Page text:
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Coop, ethanol is 100% miscible... you have to add enough water to get it to below 20%... 10 gallons of 40% needs 10 gallons of water and it is no longer a fire hazard...

read this http://distilling.com/PDF/fires.pptx

Jedd, if it passes inspection, the insurance company is happy, like I said I have done gas lines and passed inspection the fists time, and a gas line has similar sizing rules, permitting rules, and way more damage potential a dripping sprinkler joint is not only visible, it won't blow up your building)...... Finally. the cost of a single is more than I expect to make my first full year or two in business... overspending on startup is an easy way to go under in a business.. same reason I am not starting off with a $250,000 distilling system...

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Doubt in an urban area you could ever install it yourself. Most fire marshall's require that a professional fire engineer design the system and certifies that it meets code requirements. That is another part of the cost, the design and paperwork that goes with it. And then there is the alarm system that goes with it. Etc.

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Another building is not really an option, since we own it, and it is in the ideal location with tourism, foot traffic, proximity to 2 breweries, building height etc... people come up to us nearly every day and say what a great location it will be.. To be honest, not building the distillery and keeping it as a workshop to store tools and toys is actually more feasible... Just amazes me that we live in a society that someone is scared enough of being sued (my assumption) to not do work that would be inspected and certified by the city..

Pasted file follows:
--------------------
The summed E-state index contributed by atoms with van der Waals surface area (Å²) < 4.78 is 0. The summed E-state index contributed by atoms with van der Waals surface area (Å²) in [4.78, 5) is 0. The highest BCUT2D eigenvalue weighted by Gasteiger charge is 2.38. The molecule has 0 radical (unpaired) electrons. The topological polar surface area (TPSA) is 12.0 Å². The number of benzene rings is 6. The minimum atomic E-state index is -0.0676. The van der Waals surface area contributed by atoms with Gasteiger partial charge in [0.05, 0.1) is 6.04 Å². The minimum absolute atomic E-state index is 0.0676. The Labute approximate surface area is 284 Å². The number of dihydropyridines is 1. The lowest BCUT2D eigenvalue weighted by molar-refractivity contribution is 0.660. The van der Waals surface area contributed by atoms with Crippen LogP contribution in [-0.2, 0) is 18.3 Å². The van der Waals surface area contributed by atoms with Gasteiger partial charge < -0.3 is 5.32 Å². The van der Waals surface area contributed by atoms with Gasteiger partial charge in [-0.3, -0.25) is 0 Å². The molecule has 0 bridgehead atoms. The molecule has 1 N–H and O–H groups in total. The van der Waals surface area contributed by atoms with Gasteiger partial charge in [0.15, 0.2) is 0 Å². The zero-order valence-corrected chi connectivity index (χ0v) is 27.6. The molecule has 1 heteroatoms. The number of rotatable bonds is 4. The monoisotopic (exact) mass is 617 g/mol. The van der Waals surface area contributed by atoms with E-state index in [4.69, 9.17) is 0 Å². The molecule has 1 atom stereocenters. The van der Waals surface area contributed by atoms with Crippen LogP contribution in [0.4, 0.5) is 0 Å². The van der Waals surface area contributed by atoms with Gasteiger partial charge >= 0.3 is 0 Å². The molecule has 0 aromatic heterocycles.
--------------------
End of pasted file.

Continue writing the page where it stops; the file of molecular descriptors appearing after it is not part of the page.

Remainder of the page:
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Clear Water,

I understand your frustrations, getting a business like this off the ground is more than just tough, its exhausting, frustrating, and so very expensive. However, trust me when I say that you need to focus your efforts toward your strengths of making, distributing and selling hooch. You don't need to be figuring out code for a sprinkler system - either pay a professional to do it, or don't do it.

With respect, if you install your own sprinkler system, without proper design, line sizing, code application, and the other rigorous details that require a proper operating system you can ensure yourself that I won't ever enter your facility. If you choose that level of recklessness in something so important, I can only imagine what your choices will be otherwise.

I know where you're at. We've all been there. Tired, low on funds, and so ready to just be done with the construction and making hooch. We've all looked at things like you've been suggesting in this thread. But please take a deep breath, look at your available choices, and make good ones. "Overspending on a startup" is the least of your worries if you make poor decisions before you startup.

Please don't take this as a flame-war or troll, I honestly want you to succeed, but you need to do it right. Unless you have a P.E., you can't do what you're suggesting correctly.

Cheers.

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  • 2 weeks later...

Your money would probably be better spent hiring a fire protection engineer to develop a written plan for your specific operations and your building. If you strictly follow the code for F1 occupancy, you should be fine with your building inspector, and an official plan from an outside expert will go a long ways towards helping the inspector understand that.